# What are the Kalman filter capabilities for the state estimation in presence of the uncertainties in the system input?

I have a question regarding the capabilities of the discrete Kalman filter for estimation of the unmeasurable state variables of a dynamic system.

In the time being I have been using a discrete Luenberger observer for estimation of the unmeasurable state variables of a dynamic system. The observer provides pretty good estimates but I have encountered that there exists a certain range of the operating points of the dynamic system where there is serious discrepancy between the input of the observed dynamic system and the observer input. Due to this fact there is a pretty serious error in the estimated state variables in this range of the operating points.

My question is whether usage of the Kalman filter instead of the Luenberger observer can help me achieve better estimates in presence of the uncertainties in the system input? Thanks in advance for explanation.

• " where there is serious discrepancy between the input of the observed dynamic system and the observer input" How can this be? Aren't you using the input of the observed dynamic system as your observer input? Dec 11, 2022 at 18:15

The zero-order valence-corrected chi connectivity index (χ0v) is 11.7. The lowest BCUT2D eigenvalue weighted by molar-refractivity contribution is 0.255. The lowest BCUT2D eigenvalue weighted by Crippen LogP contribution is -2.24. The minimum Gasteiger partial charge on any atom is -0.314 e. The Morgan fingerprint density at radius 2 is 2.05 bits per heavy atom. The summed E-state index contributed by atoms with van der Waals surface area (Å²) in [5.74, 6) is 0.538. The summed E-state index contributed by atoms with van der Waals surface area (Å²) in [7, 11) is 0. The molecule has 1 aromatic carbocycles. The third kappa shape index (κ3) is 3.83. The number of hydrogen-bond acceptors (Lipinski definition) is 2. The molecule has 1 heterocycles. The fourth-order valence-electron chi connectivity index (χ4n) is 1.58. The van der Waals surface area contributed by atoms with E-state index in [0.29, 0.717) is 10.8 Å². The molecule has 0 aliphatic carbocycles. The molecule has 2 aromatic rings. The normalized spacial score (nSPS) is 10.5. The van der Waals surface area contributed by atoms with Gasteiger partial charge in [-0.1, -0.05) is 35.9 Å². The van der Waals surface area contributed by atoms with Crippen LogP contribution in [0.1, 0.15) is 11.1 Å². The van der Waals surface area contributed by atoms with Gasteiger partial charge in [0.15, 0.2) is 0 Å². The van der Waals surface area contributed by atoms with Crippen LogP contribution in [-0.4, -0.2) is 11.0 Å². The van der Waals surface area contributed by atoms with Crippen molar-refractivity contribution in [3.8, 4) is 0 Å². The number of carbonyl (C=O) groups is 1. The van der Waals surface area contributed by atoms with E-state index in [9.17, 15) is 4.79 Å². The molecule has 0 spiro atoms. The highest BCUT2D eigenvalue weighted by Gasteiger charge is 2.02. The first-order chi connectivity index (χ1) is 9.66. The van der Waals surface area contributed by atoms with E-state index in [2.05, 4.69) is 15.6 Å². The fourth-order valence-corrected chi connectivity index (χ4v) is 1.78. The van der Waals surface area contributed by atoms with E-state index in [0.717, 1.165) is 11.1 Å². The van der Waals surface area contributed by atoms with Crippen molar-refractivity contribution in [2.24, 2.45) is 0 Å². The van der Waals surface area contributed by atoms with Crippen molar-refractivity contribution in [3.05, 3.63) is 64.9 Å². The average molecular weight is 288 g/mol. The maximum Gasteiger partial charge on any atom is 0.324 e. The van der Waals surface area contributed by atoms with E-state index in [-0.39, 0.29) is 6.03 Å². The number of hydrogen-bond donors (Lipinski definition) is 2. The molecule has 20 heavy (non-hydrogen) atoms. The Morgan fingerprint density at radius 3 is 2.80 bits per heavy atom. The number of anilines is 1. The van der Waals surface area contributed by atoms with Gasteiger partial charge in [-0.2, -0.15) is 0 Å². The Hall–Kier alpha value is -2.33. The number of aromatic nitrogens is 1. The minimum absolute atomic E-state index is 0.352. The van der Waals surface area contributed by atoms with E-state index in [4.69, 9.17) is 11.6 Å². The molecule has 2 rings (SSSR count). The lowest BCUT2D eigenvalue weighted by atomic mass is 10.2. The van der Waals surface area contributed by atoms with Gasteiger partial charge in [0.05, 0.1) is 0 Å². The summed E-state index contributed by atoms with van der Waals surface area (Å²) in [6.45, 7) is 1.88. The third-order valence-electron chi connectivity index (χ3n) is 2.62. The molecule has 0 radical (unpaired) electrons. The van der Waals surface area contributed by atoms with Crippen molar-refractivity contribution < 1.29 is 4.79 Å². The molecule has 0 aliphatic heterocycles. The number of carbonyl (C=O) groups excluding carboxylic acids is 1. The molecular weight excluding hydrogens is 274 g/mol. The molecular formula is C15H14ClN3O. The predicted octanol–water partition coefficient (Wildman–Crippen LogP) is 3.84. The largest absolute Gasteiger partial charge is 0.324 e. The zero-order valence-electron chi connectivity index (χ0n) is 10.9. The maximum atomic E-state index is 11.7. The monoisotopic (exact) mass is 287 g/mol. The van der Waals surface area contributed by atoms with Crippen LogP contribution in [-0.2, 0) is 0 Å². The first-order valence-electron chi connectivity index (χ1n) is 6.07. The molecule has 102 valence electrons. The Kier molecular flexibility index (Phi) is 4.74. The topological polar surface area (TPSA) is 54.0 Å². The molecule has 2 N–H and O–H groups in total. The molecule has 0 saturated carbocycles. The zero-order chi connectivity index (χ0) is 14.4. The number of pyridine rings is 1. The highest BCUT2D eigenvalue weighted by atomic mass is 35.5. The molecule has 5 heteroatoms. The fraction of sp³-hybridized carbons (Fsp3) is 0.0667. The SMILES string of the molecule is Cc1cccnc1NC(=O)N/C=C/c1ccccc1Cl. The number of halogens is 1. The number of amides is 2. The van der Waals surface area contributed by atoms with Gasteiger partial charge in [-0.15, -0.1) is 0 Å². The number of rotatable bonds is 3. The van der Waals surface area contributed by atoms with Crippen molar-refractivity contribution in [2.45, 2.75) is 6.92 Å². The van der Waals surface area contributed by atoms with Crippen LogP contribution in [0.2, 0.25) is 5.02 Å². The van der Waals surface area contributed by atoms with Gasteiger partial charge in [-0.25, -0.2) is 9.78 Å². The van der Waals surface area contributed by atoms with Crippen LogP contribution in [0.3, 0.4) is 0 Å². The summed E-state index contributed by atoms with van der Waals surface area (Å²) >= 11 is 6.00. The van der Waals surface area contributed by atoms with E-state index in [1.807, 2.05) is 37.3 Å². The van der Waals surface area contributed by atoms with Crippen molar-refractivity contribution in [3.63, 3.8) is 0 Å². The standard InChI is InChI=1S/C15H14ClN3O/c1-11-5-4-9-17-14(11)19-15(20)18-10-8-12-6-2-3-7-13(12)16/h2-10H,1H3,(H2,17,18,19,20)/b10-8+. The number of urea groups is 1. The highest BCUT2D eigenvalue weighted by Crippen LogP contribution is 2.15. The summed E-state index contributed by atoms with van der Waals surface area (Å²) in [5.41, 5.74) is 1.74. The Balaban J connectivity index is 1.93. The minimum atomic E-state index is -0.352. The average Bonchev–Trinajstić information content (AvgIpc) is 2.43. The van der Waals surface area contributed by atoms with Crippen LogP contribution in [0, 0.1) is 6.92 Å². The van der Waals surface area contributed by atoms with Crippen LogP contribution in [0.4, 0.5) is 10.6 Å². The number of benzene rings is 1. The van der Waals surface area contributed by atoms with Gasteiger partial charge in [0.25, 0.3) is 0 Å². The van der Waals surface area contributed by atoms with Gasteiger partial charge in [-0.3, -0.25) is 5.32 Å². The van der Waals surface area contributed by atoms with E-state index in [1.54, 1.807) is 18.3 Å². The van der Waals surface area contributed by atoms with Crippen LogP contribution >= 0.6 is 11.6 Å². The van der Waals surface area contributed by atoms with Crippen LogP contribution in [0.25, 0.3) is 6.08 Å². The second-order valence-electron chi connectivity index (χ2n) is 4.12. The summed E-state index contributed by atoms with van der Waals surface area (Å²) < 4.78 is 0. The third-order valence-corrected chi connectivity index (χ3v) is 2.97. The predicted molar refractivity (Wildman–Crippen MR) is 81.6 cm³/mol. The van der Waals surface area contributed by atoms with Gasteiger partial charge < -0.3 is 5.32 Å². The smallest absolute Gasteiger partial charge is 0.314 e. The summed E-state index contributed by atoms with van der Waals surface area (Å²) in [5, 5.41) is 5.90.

The Luenberger observer uses the following as its signal model:

\begin{align} \mathbf{x}_{k+1} &= \mathbf{A}\mathbf{x}_k + \mathbf{B}\mathbf{u}_k\\ \mathbf{y}_k &= \mathbf{C}\mathbf{x}_k + \mathbf{D}\mathbf{u}_k \end{align} where $$\mathbf{x}_k$$ is the system state, $$\mathbf{y}_k$$ is the system output, $$\mathbf{u}_k$$ is the system input all at time $$k$$.

The Kalman filter signal model is \begin{align} \mathbf{x}_{k+1} &= \mathbf{A}\mathbf{x}_k + \mathbf{B}\mathbf{u}_k + \mathbf{w}_k\\ \mathbf{y}_k &= \mathbf{C}\mathbf{x}_k + \mathbf{D}\mathbf{u}_k + \mathbf{v}_k \end{align} where we've added the process noise term $$\mathbf{w}_k$$ and the measurement noise term $$\mathbf{v}_k$$ to give a measure of uncertainty about the input and the output.

If there's no "real" process noise in your system, then one way to think about $$\mathbf{w}_k$$ is as a way to say "I'm not very certain about the input".

with $$\color{green}{\large\bf \mbox{Yes}}$$.